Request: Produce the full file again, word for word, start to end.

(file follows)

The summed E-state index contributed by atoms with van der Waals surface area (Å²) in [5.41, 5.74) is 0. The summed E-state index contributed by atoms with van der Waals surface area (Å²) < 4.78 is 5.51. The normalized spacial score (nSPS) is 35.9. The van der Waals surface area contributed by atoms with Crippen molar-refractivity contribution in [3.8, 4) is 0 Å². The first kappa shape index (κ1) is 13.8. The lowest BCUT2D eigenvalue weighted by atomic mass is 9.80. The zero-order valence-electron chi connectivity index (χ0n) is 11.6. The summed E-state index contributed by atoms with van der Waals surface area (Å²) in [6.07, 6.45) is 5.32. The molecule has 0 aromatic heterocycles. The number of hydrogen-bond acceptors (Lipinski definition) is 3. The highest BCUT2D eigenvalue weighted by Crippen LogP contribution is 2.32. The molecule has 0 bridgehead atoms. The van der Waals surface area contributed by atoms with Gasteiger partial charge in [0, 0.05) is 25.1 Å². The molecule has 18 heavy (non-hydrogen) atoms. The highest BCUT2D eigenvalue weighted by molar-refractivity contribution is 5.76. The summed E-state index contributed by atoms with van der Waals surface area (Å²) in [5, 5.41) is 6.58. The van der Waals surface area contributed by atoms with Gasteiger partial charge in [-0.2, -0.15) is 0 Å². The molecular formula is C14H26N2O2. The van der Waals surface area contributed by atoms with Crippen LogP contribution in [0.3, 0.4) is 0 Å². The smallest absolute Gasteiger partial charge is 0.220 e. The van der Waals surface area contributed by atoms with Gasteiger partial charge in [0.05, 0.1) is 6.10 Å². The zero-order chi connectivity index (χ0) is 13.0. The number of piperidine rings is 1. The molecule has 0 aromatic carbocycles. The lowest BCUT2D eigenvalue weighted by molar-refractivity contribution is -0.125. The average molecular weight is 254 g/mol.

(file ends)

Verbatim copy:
The summed E-state index contributed by atoms with van der Waals surface area (Å²) in [5.41, 5.74) is 0. The summed E-state index contributed by atoms with van der Waals surface area (Å²) < 4.78 is 5.51. The normalized spacial score (nSPS) is 35.9. The van der Waals surface area contributed by atoms with Crippen molar-refractivity contribution in [3.8, 4) is 0 Å². The first kappa shape index (κ1) is 13.8. The lowest BCUT2D eigenvalue weighted by atomic mass is 9.80. The zero-order valence-electron chi connectivity index (χ0n) is 11.6. The summed E-state index contributed by atoms with van der Waals surface area (Å²) in [6.07, 6.45) is 5.32. The molecule has 0 aromatic heterocycles. The number of hydrogen-bond acceptors (Lipinski definition) is 3. The highest BCUT2D eigenvalue weighted by Crippen LogP contribution is 2.32. The molecule has 0 bridgehead atoms. The van der Waals surface area contributed by atoms with Gasteiger partial charge in [0, 0.05) is 25.1 Å². The molecule has 18 heavy (non-hydrogen) atoms. The highest BCUT2D eigenvalue weighted by molar-refractivity contribution is 5.76. The summed E-state index contributed by atoms with van der Waals surface area (Å²) in [5, 5.41) is 6.58. The van der Waals surface area contributed by atoms with Gasteiger partial charge in [-0.2, -0.15) is 0 Å². The molecular formula is C14H26N2O2. The van der Waals surface area contributed by atoms with Crippen LogP contribution in [0.3, 0.4) is 0 Å². The smallest absolute Gasteiger partial charge is 0.220 e. The van der Waals surface area contributed by atoms with Gasteiger partial charge in [0.05, 0.1) is 6.10 Å². The zero-order chi connectivity index (χ0) is 13.0. The number of piperidine rings is 1. The molecule has 0 aromatic carbocycles. The lowest BCUT2D eigenvalue weighted by molar-refractivity contribution is -0.125. The average molecular weight is 254 g/mol.